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Visit Scotland | Alba
Article published 06/12/2018

More people are working within Scotland’s tourism sector since the introduction of the National Tourism Strategy in 2012. The initiative, which aims to grow visitor spend by £1 billion by 2020, has also led to a wider variety of jobs across the sector.

Latest figures from 2017 show overall a rise of 24,500 jobs in the tourism industry over the past five years, increasing from 181,500 to 206,000. The City of Edinburgh has the highest rate of tourism employment, followed by Glasgow City, Highland and Aberdeen City.

In addition to the national growth, there has also been a substantial increase on a regional level with tourism employment rising by 14% in the South of Scotland and by 10% in Ayrshire.

Tourism also remains one of the most important employment sectors for Scotland’s rural communities. For example, in Argyll & Bute, there are 69 tourism jobs for every 1,000 people working in the local authority area – the highest number per head of population in the country. This is closely followed by Highland (68), City of Edinburgh (64), Perth & Kinross (60) and Orkney (57).

In further positive news for the economy, there has also been a broadening of jobs across different sectors, showing less reliability on a few key sectors or companies. Main growth sectors include restaurants & mobile food service activities (up 22%), botanical and zoological gardens and nature reserve activities (up 25%) and tour operator activities (up 43%).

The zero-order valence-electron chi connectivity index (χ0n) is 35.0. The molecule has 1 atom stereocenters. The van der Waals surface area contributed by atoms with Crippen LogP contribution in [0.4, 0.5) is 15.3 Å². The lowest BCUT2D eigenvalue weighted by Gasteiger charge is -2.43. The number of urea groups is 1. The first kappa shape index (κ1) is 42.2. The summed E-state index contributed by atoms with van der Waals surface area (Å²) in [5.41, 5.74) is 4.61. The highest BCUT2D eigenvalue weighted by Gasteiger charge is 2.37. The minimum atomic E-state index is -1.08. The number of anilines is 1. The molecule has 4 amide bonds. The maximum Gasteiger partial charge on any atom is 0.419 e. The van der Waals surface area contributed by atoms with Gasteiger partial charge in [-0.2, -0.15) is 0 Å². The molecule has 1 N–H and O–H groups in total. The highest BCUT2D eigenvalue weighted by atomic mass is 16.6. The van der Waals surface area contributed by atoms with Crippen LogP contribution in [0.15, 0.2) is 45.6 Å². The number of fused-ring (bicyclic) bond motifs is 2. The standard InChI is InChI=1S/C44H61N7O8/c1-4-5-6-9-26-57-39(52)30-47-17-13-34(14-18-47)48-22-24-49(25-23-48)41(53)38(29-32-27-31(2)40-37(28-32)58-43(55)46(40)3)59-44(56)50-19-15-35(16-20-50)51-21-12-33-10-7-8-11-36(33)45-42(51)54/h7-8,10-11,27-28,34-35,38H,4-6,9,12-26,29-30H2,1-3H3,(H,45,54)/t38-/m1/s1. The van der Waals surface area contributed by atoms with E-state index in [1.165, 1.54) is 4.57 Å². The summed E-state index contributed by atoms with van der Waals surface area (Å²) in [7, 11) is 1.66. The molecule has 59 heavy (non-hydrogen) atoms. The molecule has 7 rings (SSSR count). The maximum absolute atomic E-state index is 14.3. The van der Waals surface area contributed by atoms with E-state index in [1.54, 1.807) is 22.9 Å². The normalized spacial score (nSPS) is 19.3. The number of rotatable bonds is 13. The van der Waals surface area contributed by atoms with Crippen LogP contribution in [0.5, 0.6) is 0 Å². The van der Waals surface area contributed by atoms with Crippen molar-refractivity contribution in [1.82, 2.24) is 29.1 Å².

It’s fantastic to see the growth of tourism across Scotland with more people working in the industry and strong increases in a number of sectors like nature reserve activities and tour operator activities.

The ongoing success of tourism reflects the talent, dedication and creativity of people working in the sector. The Scottish Government will do all it can to support this success so Scotland can continue to offer an unrivalled and memorable visitor experience for people who choose our country as their holiday destination.

Tourism Secretary Fiona Hyslop